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definitions - Behavior

behavior (n.)

1.(psychology) the aggregate of the responses or reactions or movements made by an organism in any situation

2.(behavioral attributes) the way a person behaves toward other people

3.the action or reaction of something (as a machine or substance) under specified circumstances"the behavior of small particles can be studied in experiments"

4.(American)manner of acting or controlling yourself

Behavior (n.)

1.(MeSH)The observable response a person makes to any situation.

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Merriam Webster

BehaviorBe*hav"ior (�), n. Manner of behaving, whether good or bad; mode of conducting one's self; conduct; deportment; carriage; -- used also of inanimate objects; as, the behavior of a ship in a storm; the behavior of the magnetic needle.

A gentleman that is very singular in his behavior. Steele.

To be upon one's good behavior, To be put upon one's good behavior, to be in a state of trial, in which something important depends on propriety of conduct. -- During good behavior, while (or so long as) one conducts one's self with integrity and fidelity or with propriety.

Syn. -- Bearing; demeanor; manner. -- Behavior, Conduct. Behavior is the mode in which we have or bear ourselves in the presence of others or toward them; conduct is the mode of our carrying ourselves forward in the concerns of life. Behavior respects our manner of acting in particular cases; conduct refers to the general tenor of our actions. We may say of soldiers, that their conduct had been praiseworthy during the whole campaign, and their behavior admirable in every instance when they met the enemy.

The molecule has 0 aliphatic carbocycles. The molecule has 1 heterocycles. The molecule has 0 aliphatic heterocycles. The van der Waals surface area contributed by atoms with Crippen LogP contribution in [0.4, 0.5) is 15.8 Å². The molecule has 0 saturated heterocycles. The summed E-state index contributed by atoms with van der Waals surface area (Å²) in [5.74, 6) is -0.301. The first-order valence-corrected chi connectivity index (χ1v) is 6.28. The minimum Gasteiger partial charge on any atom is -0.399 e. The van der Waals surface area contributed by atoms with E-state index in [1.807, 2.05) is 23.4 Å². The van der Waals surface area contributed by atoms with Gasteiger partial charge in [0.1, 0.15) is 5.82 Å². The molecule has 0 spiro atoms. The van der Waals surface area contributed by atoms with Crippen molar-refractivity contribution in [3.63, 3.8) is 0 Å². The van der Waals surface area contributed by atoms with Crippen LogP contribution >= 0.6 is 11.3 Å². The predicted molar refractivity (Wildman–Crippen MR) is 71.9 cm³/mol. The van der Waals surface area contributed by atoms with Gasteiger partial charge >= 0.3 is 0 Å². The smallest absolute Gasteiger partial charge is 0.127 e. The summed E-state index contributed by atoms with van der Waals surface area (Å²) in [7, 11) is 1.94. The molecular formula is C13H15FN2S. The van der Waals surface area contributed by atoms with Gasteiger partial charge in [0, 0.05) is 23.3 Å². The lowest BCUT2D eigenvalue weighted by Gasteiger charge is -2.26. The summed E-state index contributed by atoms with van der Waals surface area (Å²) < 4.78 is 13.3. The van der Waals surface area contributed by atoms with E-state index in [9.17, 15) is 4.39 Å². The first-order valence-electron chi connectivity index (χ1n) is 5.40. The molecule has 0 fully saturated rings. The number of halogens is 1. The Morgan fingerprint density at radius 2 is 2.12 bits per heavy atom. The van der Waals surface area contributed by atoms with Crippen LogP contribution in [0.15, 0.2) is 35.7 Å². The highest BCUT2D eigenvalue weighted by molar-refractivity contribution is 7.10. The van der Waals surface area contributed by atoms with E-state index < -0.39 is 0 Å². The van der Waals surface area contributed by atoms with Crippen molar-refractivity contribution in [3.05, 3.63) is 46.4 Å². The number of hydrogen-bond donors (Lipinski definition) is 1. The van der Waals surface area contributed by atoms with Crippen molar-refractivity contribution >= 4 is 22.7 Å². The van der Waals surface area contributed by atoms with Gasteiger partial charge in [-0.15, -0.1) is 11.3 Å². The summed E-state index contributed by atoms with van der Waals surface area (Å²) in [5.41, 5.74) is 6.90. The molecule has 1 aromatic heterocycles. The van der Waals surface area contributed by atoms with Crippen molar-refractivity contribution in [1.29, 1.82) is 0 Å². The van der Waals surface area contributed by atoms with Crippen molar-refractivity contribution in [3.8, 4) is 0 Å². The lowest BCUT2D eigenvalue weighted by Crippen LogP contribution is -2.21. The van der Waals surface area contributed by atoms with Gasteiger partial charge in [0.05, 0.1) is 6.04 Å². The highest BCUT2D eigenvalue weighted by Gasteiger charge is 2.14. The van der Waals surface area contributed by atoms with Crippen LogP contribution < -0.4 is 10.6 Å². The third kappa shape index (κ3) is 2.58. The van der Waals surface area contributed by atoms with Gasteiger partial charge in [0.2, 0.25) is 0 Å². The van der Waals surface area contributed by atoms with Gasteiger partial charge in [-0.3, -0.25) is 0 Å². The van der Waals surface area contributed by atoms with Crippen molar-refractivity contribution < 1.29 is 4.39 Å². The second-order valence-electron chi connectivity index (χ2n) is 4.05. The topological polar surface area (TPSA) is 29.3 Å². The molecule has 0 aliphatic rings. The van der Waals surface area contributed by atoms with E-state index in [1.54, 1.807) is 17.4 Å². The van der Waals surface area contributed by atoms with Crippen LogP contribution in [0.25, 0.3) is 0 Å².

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definition (more)

definition of Wikipedia

synonyms - Behavior

behavior (n.) (American)

actions, comportment, conduct, doings, behaviour  (British), demeanor  (American), demeanour  (British)

see also - Behavior

behavior (n.)

behavioral, behavioural


-Addictive Behavior • Adolescent Behavior • Agonistic Behavior • Appetitive Behavior • Assaultive Behavior • Behavior Control • Behavior Disorder, REM • Behavior Disorder, Rapid Eye Movement Sleep • Behavior Disorders • Behavior Modification • Behavior Risk Factor Surveillance System • Behavior Therapy • Behavior Therapy, Cognitive • Behavior and Behavior Mechanisms • Behavior, Adaptive • Behavior, Addictive • Behavior, Adolescent • Behavior, Animal • Behavior, Assaultive • Behavior, Child • Behavior, Compulsive • Behavior, Dangerous • Behavior, Infant • Ceremonial Behavior • Child Behavior • Child Behavior Disorders • Choice Behavior • Cognitive Behavior Therapy • Competitive Behavior • Compliant Behavior • Compulsive Behavior • Consummatory Behavior • Contraception Behavior • Contraceptive Behavior • Cooperative Behavior • Coping Behavior • Dangerous Behavior • Disruptive Behavior Disorder • Drinking Behavior • Dyssocial Behavior • Eating Behavior • Eliminative Behavior • Eliminative Behavior, Animal • Exploratory Behavior • Extramarital Sex Behavior • Feeding Behavior • Firesetting Behavior • Health Behavior • Health Care Seeking Behavior • Helping Behavior • Homing Behavior • Illness Behavior • Imitative Behavior • Impulsive Behavior • Infant Behavior • Innate Behavior • Mass Behavior • Maternal Behavior • Mating Behavior, Animal • Nesting Behavior • Novelty-Seeking Behavior • Obsessive Behavior • Paranoid Behavior • Paternal Behavior • Predatory Behavior • Premarital Sex Behavior • REM Behavior Disorder • REM Sleep Behavior Disorder • Reproductive Behavior • Risk Behavior • Risk Reduction Behavior • Runaway Behavior • Searching Behavior • Self-Destructive Behavior • Self-Injurious Behavior • Sex Behavior • Sex Behavior, Animal • Sexual Behavior • Sexual Behavior, Animal • Social Behavior • Social Behavior Disorders • Spatial Behavior • Stereotyped Behavior • Sucking Behavior • Temporal Lobectomy Behavior Syndrome • Therapy, Behavior • Therapy, Cognitive Behavior • Tool Use Behavior • Verbal Behavior • bad behavior • behavior modification • behavior therapy • code of behavior • disorderly behavior • double standard of sexual behavior • relaxation behavior • social behavior